The key to achieving the 50-percent threshold is sales and marketing. According to Don Willingham, senior director of national brand sales, Homewood “spells out very clearly (to owners and managers) where the sales focus needs to be. It will be even more critical in the near future because as we gain rate strength, some owners will be tempted to book less extended-stay business since it is at a lower rate. Our job will be to remind them that extended-stay business is more profitable.”
During the recent downturn, the brand marketed more aggressively to leisure transient customers, including AAA members. “Now, we’re beginning to dial back those efforts in order to maintain higher levels of extended-stay business,” says Carla Raynor, vice president of marketing. “Last year was an anomaly so now we’re focusing on typical extended-stay business, transient business of three nights or more and how to achieve incremental ADR gains.”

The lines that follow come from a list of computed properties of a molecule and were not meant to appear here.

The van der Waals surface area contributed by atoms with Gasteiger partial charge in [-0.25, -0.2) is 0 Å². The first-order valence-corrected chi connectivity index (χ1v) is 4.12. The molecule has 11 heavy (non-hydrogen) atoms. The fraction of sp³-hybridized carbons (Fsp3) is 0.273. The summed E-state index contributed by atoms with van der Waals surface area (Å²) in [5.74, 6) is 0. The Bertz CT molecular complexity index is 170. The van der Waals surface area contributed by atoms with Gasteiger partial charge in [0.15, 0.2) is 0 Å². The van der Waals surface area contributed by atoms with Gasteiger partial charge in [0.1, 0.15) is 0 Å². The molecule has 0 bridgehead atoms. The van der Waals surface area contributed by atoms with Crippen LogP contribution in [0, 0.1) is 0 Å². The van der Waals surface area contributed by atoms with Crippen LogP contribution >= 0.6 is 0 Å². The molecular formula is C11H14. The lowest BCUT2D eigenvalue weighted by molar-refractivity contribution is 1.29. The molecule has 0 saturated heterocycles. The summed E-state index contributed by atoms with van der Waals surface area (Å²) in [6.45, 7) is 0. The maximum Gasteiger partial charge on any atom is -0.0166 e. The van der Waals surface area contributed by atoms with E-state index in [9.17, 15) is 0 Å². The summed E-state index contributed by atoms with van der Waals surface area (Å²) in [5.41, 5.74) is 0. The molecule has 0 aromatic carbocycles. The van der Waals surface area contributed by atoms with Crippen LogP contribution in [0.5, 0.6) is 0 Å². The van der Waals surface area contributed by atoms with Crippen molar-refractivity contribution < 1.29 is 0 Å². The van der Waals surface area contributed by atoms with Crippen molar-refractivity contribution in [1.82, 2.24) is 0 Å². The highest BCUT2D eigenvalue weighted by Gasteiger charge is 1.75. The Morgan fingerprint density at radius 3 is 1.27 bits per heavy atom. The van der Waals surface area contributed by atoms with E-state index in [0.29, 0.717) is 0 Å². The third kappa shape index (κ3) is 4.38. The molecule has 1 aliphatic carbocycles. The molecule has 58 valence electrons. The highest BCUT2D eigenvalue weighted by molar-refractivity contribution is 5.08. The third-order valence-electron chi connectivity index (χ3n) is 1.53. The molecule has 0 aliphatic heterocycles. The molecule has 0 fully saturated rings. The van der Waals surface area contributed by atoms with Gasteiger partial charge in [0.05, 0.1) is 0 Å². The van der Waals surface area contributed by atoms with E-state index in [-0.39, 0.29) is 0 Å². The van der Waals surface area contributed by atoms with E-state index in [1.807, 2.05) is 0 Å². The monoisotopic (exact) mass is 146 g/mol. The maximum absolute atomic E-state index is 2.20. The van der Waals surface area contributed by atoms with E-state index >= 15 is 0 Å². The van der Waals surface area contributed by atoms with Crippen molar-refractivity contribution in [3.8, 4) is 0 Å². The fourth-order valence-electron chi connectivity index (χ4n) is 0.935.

Even though the number of property openings will be muted in the near-term, Duncan believes 10 or so new hotels will open in 2011 and the brand will meet its goal of 400 properties by 2014. For now, the focus is North America, although Duncan sees potential for overseas development in the future. Canada has been a ripe market for Homewood, with nine properties open and five or six in the pipeline. Mexico has one Homewood with two more on the way.